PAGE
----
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Clinical Trial Network for Lupus Formed

Network illustration

(Gerd Altmann, Pixabay)

17 October 2016. A network of medical researchers is being assembled to conduct clinical trials to test new therapies for lupus and drugs approved for other disorders that may also treat the disease. The Lupus Clinical Investigators Network is an initiative of the Lupus Research Alliance in New York.

Systemic lupus erythematosus — the full name for the condition — is an autoimmune disease, where the immune system is tricked into attacking healthy tissue and cells, in this case leading to inflammation in the joints, skin, and other organs including heart, lungs, and kidneys. The disorder is more common in women than men, mainly affecting individuals between the ages of 10 and 50.

Lupus Research Alliance says a particular difficulty in treating lupus is that symptoms are highly variable, affecting people in different ways, with any two cases rarely identical. The organization says more than 1.5 million Americans have the disease.

The Lupus Clinical Investigators Network is a collection currently of 58 researchers at academic medical centers in the U.S. and Canada. The network aims to conduct clinical studies of treatment candidates for lupus, as well as provide a mechanism for sharing the results, and make it easier to enlist participants for clinical studies.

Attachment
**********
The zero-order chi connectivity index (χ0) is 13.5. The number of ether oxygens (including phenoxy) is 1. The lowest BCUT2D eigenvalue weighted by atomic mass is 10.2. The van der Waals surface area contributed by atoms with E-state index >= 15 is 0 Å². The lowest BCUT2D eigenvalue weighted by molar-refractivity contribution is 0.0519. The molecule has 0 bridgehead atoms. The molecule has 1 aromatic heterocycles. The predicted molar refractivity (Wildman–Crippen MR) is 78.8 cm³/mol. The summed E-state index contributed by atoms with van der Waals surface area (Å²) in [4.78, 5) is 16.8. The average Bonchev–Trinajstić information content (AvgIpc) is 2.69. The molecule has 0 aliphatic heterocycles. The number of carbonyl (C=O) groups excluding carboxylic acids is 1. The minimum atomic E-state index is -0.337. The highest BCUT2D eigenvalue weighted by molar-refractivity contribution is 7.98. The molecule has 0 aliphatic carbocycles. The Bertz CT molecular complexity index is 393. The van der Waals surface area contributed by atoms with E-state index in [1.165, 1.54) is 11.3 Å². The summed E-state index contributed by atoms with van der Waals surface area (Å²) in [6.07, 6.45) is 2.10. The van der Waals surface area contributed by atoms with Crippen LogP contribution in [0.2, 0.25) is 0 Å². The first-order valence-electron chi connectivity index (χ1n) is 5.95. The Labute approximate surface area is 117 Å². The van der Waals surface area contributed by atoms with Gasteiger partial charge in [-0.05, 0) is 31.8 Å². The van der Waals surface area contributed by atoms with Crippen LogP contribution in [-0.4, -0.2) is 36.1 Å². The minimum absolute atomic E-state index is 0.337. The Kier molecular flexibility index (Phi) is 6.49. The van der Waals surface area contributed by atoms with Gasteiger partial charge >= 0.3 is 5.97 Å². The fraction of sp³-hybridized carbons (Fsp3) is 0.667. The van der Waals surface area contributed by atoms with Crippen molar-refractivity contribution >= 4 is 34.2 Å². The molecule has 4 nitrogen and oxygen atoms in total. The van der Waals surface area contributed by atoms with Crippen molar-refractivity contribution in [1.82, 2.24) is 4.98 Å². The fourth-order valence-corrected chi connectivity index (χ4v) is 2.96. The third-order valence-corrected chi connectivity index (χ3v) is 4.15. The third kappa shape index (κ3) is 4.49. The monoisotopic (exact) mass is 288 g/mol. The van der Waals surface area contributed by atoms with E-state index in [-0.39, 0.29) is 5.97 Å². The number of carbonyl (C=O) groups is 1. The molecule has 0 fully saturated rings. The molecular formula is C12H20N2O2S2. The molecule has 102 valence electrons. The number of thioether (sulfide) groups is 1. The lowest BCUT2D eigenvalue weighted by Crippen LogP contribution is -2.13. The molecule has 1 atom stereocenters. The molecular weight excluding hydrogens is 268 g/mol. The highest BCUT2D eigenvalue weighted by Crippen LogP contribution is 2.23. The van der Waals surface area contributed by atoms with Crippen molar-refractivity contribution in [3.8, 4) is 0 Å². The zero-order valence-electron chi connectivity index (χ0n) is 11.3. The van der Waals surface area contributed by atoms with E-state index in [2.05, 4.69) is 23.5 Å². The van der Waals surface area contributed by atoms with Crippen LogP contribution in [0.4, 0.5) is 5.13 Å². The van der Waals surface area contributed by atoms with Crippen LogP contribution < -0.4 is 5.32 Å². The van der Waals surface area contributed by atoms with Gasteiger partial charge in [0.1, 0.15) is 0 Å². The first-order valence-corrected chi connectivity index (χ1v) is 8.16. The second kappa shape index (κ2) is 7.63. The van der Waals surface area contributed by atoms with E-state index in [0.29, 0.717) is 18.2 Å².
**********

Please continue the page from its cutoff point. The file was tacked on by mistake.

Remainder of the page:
Recruiting individuals to take part in clinical trials is a continuing challenge, according to Albert Roy, executive director of Lupus Clinical Investigators Network. “By connecting and engaging the investigator community and lupus patients in a meaningful way,” says Roy in an alliance statement, “we hope to improve clinical trial education, build patient trust, and offer access to new and exciting lupus treatments. We aim to make it easier and more comfortable for patients to get involved and make a real difference.”

The Lupus Clinical Investigators Network was originally created to test drugs for effectiveness against lupus already approved by the Food and Drug Administration for other disorders. In fact, the first drug evaluated by the network is Rayos, marketed by Horizon Pharma for rheumatoid arthritis, another autoimmune disorder, to treat in this case the severe fatigue often encountered by lupus sufferers. The network also plans to partner with pharmaceutical and biotechnology companies to test new drugs for lupus.

Among other trials planned are an assessment of MRI techniques compared to surgical biopsies to diagnose lupus nephritis, a complication of lupus affecting the kidneys. In addition, a study is also planned of contemplative practices such as meditation to relieve lupus symptoms.

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